- An enterprise data warehouse serves as a foundation of reporting and analytic capability, while dashboards make it easy to consume information and gives nontechnical users the ability to access information easily.
- The business intelligence team at Arizona State University created a dashboard to track usage of the various existing dashboards and tools — putting analytics on top of analytics.
- The usage dashboard serves as a performance metric for the BI team: adoption rate is a measure of the team's success.
Whether the issue is student outcomes, research contributions, or recruitment efforts, institutions are increasingly turning to data-driven decisions rather than those based on anecdotes, emotion, or tradition. Arizona State University (ASU) recognized the need to create a data-driven culture at all levels of the institution or run the risk of falling behind the competition and the leading trends of society at large.
Developing such a culture required building business intelligence (BI) solutions to capitalize on the data collected at the institution. This quite naturally translates into building effective data warehouses and using BI tools that allow easy access to information that facilitates interpretation. This case study describes how ASU employs an enterprise data warehouse, dashboards, and data visualizations to enable truly data-driven decision making.
Originally established as a teaching school in 1885 with 33 students, the Tempe Normal School became the Arizona State Teachers College in 1945. A vote by Arizona citizens in 1958 helped ASU become a university, and by 1994 ASU was recognized by the Carnegie Foundation for its advances in research. It is currently the nation's youngest major research institution. ASU is also among the largest (by FTE headcount) higher education institutions in the United States, with more than 72,000 students located across four distinct physical campuses. Most of this growth occurred over the past 10 years, during which the institution faced difficult financial challenges typical of public institutions across the country.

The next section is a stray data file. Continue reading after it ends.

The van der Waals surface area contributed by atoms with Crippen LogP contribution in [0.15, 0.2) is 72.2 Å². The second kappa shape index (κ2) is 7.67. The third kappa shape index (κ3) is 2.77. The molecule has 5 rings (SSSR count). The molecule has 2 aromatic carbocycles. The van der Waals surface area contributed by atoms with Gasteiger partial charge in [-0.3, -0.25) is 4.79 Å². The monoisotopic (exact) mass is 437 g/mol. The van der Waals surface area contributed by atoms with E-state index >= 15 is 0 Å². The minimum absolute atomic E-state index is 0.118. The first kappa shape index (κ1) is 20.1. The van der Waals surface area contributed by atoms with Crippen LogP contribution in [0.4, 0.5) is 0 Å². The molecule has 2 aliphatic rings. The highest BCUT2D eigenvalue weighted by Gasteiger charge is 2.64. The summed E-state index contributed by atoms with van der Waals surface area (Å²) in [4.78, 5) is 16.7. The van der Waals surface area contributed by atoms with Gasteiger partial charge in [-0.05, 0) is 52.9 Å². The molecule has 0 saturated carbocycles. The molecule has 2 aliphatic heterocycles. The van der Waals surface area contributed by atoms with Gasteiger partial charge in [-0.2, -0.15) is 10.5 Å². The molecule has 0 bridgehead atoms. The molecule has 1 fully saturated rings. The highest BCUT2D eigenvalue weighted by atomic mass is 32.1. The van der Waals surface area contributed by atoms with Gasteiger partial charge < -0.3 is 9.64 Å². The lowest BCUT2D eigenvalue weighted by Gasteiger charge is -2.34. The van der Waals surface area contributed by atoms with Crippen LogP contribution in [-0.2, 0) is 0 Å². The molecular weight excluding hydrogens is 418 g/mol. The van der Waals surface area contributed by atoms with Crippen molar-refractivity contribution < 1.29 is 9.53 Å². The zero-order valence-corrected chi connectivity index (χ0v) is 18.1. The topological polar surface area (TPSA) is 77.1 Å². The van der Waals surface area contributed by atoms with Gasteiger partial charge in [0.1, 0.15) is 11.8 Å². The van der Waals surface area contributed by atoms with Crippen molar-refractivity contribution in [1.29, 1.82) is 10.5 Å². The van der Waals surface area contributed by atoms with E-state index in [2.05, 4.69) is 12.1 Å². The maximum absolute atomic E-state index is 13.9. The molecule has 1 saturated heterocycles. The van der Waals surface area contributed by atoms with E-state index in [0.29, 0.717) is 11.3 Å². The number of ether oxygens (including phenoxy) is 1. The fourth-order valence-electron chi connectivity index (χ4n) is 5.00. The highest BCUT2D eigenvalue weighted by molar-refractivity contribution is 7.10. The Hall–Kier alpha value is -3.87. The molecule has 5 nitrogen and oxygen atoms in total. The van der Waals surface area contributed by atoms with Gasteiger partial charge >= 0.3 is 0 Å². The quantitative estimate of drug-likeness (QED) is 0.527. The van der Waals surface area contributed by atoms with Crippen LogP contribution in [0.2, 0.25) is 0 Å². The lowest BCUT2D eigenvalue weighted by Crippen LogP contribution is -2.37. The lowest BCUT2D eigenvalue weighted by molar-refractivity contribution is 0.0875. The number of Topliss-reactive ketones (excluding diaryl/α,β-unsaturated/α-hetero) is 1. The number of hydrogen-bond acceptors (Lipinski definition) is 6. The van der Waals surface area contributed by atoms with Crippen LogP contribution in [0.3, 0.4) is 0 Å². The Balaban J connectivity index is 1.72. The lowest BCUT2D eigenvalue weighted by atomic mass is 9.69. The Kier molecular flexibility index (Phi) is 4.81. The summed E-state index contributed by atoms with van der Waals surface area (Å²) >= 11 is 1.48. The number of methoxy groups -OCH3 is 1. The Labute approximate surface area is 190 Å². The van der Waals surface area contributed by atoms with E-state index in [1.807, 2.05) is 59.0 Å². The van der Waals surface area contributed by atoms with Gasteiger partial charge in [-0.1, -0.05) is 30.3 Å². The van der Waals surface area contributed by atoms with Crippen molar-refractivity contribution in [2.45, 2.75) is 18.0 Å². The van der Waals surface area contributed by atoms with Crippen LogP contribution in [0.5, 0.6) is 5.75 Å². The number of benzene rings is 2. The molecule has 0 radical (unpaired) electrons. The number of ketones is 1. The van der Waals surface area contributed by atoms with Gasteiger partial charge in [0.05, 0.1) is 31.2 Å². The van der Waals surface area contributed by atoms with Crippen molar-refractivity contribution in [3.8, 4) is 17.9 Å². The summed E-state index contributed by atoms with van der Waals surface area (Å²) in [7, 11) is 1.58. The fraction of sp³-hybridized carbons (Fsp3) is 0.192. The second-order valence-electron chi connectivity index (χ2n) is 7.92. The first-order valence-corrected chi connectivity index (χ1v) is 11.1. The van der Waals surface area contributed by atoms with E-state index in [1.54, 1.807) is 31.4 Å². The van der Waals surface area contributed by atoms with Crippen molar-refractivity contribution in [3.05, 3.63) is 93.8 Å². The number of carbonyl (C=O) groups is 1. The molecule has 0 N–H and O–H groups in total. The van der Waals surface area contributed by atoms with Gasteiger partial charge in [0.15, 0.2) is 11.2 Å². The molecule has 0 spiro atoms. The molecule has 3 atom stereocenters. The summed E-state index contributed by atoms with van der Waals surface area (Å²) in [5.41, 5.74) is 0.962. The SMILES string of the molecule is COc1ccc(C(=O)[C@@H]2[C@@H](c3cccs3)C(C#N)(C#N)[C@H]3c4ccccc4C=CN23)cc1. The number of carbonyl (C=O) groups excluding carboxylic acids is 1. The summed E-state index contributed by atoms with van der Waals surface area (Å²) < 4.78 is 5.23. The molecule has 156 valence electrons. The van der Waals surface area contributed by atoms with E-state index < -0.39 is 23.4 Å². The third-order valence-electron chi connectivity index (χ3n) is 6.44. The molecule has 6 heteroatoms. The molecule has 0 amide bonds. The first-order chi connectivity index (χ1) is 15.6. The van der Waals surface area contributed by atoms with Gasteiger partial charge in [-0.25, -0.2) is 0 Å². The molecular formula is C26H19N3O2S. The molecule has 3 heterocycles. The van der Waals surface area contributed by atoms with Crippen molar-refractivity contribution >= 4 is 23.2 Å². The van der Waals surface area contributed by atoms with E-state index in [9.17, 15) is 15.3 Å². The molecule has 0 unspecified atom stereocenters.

In 1993 ASU was one of the first higher education institutions to build a meaningful enterprise data warehouse and formally report on its efforts. ASU demonstrated the value of organizing operational and other data in a separate data store, enabling users of the system to write reports and do ad hoc analysis on financial, human resource, integrated student, and other data.
Building a Data-Handling Solution
In the years since, the Business Intelligence (BI) team continued construction on the data warehouse. Over time, strategic and tactical data was added to the data warehouse, including research, financial aid, census, and facility data. In addition, purchased data such as zip code and IP lookup data was added to supplement and enrich the existing data structures. With the zip code data, users can find counties/markets of students, verify address information, and browse census population information. In 2005, the number of warehouse users grew to more than 2,000. Today, the warehouse contains most of the data assets needed by the university community. The data is accessible, with appropriate security, safeguards, and training where needed.